After a fun re-introduction right into a galaxy, far, a long way away, Jason Aaron’s STAR WARS is off and away to a good start. Taking place between your films Episode IV and V. Plenty of action, proper characters, and skill to supply all of it. Maybe it’s own default will be it played things slightly safe with all the numerous nostalgia for fans from the films. With the second volume though, Aaron does continue the higher quality aspects while injecting his very own pathos.
Collecting issues #7-12, Luke Skywalker is trouble finding guidance inside ways on the Jedi. By reading the journal of Obi-Wan Kenobi (in issues #7) and provides the idea as a way to know more regarding the Jedi history, it’d best be to venture to Nar Shada, the appropriately nicknamed Smuggler’s Moon, a planet where some from the most dangerous people inhabit. Things don’t go when they planned for Luke who runs in a whole heap of problems because Jedi Temple doesn’t exist anymore and requirements to find out about them through scrupulous means. And Han Solo, Princess Leia, and Solo’s “wife” Sana pertains to a head as Sana wants her husband back, nonetheless they to have problems of their own because Empire is on his or her tails.
Volume 2 covers the same tone from volume having a lot of characterization, nostalgia, and action with laser fighters, Tie-fighters, our main cast using light sabers! (hold back until you see that). Balancing the fighting and laser shooting, there exists still the sporadic light banter, specifically Liea and Solo over Sana and marriage since they run away in the Imperial Empire plus the chaos that follows. But the type(s) that steals the show inside end are two beings which might be surprisingly funny and interesting together that I wish to see more of inside the future.
The most fascinating thing Jason Aaron does i believe is attempt to play down for the nostalgia factor and seek to introduce new aspects in the ever-growing Star Wars universe. The planet Nar Shada and characters like Grakkus the hutt, Game Master, Bounty Hunter Dengar and Han Solo’s “wife”, Sana. We all know these characters will not have a lasting impact within the feature films, but Aaron is beginning to show they are able to possibly fill out some blanks that will explain things from Episode IV to V.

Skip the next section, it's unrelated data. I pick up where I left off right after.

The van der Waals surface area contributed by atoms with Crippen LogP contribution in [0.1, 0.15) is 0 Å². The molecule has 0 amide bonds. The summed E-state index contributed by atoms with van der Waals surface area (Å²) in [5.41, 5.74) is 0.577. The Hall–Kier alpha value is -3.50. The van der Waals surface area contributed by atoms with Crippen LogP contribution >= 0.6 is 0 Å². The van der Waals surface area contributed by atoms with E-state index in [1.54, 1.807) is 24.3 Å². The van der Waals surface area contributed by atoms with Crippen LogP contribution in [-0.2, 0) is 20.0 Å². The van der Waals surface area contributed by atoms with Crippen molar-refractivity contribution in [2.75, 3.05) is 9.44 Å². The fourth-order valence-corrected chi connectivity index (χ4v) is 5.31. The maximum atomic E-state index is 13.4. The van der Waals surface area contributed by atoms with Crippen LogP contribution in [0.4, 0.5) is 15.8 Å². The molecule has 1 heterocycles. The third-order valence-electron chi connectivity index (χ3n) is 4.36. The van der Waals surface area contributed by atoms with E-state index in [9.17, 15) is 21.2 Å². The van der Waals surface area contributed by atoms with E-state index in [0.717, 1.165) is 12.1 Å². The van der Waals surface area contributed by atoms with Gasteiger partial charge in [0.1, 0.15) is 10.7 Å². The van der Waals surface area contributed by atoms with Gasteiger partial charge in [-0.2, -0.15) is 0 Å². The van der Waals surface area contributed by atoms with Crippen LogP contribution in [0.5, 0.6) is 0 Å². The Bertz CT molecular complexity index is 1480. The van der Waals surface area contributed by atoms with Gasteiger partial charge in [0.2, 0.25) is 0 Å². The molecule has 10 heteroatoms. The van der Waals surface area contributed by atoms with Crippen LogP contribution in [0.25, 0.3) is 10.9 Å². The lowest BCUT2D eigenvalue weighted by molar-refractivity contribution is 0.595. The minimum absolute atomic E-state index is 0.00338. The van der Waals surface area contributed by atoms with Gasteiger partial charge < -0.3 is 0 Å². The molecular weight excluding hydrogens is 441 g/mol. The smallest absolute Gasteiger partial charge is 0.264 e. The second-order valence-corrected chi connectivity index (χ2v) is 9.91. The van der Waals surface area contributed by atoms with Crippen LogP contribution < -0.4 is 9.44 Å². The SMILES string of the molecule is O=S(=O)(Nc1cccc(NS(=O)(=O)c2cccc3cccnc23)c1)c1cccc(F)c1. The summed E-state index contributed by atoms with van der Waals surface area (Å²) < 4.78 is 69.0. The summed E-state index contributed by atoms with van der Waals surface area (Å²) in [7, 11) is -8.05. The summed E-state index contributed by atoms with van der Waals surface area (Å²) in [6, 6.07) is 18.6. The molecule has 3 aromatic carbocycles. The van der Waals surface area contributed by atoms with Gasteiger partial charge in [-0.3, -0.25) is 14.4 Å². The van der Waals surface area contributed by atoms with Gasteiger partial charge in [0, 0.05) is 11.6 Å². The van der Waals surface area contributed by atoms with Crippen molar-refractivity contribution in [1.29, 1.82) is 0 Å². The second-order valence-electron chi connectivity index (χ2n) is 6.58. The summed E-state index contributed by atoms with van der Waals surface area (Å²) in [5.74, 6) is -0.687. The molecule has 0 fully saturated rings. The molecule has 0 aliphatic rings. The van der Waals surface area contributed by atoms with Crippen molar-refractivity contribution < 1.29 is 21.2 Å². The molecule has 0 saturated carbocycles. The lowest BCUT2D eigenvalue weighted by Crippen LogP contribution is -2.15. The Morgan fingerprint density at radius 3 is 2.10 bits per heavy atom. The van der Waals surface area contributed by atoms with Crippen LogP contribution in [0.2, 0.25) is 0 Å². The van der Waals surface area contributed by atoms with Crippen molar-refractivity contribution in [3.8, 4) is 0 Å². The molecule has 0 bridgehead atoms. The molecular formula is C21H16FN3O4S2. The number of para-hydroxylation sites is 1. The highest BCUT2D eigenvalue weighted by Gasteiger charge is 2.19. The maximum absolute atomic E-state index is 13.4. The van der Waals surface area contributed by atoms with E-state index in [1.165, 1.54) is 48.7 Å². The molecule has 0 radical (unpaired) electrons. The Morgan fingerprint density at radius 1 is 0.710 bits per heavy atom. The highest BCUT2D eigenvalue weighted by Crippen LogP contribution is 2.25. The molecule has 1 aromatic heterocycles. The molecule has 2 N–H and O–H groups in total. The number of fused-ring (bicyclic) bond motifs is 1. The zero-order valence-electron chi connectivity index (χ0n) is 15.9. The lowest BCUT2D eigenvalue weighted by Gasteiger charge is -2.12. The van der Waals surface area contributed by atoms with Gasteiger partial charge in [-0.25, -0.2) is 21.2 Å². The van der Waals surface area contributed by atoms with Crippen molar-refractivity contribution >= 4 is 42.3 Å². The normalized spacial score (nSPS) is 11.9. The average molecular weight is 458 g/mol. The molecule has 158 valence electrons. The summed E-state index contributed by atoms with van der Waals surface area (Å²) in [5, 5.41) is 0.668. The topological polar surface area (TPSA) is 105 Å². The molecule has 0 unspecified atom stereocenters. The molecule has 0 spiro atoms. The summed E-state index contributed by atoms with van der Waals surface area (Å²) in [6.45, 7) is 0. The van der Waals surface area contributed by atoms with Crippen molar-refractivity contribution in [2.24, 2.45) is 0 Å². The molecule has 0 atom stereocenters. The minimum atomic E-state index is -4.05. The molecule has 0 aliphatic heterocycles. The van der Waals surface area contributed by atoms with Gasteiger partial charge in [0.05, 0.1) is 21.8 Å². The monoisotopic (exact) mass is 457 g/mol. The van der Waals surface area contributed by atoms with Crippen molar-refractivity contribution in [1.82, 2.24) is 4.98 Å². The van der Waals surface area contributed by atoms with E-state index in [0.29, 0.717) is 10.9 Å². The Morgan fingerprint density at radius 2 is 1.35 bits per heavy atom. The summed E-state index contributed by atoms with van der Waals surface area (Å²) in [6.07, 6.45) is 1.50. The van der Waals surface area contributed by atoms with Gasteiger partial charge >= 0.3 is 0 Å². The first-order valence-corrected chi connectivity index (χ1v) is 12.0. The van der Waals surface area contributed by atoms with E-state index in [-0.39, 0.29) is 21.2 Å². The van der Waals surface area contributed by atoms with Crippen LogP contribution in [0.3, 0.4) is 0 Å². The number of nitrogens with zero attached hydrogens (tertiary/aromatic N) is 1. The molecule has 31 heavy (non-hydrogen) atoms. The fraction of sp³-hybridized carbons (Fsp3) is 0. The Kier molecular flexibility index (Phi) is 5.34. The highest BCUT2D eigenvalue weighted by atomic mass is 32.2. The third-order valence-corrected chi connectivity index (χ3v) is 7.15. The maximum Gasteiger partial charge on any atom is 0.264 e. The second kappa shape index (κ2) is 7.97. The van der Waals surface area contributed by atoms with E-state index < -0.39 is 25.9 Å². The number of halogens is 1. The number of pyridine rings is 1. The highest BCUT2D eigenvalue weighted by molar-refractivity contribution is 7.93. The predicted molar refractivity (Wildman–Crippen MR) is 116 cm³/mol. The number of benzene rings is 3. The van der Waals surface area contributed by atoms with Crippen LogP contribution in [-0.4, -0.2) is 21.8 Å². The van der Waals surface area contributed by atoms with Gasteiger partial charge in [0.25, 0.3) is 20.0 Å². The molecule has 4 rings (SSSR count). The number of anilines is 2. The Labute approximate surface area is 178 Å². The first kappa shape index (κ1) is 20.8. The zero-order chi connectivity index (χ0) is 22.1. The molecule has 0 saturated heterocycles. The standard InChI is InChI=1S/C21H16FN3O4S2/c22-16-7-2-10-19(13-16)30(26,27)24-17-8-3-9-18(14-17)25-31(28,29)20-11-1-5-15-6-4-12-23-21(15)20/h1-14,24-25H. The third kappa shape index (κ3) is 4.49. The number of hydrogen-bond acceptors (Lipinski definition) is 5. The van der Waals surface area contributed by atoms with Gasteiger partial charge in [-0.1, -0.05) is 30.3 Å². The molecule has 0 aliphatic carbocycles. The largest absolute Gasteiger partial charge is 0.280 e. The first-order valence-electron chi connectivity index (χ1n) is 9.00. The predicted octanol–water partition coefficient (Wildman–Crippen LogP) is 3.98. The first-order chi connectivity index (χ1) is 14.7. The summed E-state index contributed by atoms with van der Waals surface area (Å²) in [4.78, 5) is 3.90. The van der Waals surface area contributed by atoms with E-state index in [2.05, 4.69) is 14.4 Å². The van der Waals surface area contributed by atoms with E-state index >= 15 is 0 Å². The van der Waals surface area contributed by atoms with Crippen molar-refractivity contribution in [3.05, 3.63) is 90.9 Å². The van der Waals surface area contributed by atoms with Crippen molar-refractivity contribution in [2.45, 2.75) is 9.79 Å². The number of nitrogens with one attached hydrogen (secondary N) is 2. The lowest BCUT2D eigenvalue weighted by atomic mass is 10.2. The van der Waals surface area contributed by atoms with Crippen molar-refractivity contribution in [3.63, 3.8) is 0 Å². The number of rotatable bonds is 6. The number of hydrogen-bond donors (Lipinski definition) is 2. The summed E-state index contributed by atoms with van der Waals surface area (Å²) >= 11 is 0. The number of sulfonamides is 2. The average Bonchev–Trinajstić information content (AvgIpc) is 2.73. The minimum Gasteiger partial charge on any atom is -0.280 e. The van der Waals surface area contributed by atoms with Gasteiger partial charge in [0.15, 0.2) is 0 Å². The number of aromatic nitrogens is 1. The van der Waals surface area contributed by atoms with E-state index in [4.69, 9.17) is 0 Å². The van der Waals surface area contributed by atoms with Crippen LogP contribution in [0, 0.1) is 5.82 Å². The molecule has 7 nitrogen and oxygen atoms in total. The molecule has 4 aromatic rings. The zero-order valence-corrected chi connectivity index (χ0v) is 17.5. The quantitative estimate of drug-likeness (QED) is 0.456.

Whereas John Cassaday did volume 1, Stuart Immonen does majority with the art here from issues #8-12 and I think his art suits this comic better. Immonen’s art is cartoonish, but it’s vibrant, highly expressive, and give the action an enormous sense of kinetic energy to Aaron’s scripts. I’m a large fan of Cassaday and Immonen’s fine art, but I hope Immonen usually stays on to get more issues.
One very I have to talk about is issues #7, a total issue committed to Obi-Wan Kenobi’s memoirs from his in time exile on Tatooine. Obi-Wan is definitely the Star Wars character, so I admit I have a dose of bias toward him, yet I really enjoyed Aaron’s exploration from the character. We get to find out the immense difficulties for him to only stop as a Jedi over a planet packed with villainous beings and appearance after Luke without interference of education him for Uncle Owen. It’s an excellent issue where I would love to discover Aaron do even more of between story arcs on Obi-Wan’s journal entries from the future. Simone Bianchi who too constitutes a gorgeous issue that, again, I hope he carries on draw a greater portion of if possible.
My only flaws in my opinion here is the main overarching story doesn’t get pushed forward. Luke gets stuck on Nar Shada along with the Han/Leia/Sana angle quite a bit of bickering. Pieces are slowly established here, but I think it will be slow for Aaron wanting to do the VADER DOWN crossover. The other thing is Han/Leia/Sana bickering threesome over Han, as fun as well as in character which is, I felt it had been a little too nasty as Han does nothing for merely three issues asking to merely talk in regards to the situation and the man gets take off every turn. He pretty much says exactly the same lines anytime before Sana or Leia shutting him up. I thought Han needs to have put his foot down and clear up about the subject, that they does, but I felt it took more time than it might have been.
Even that has a slower main story pacing and love triangle to be a tad long for my taste, STAR WARS VOLUME 2: SHOWDOWN ON THE SMUGGLER’S MOON remains to be an enjoyable read beneath the pen of Jason Aaron. Plenty of action, proper characterization, stellar art, and an excellent Obi-Wan story keeps things on good terms. Though I feel Kieron Gillen’s DARTH VADER is the better from the two series, both of them are strong books that standalone and together well. Which means both of them will converge for the following story arc, VADER DOWN, where we will see Vader take about the Rebel Alliance via himself. May be the force be with you, readers.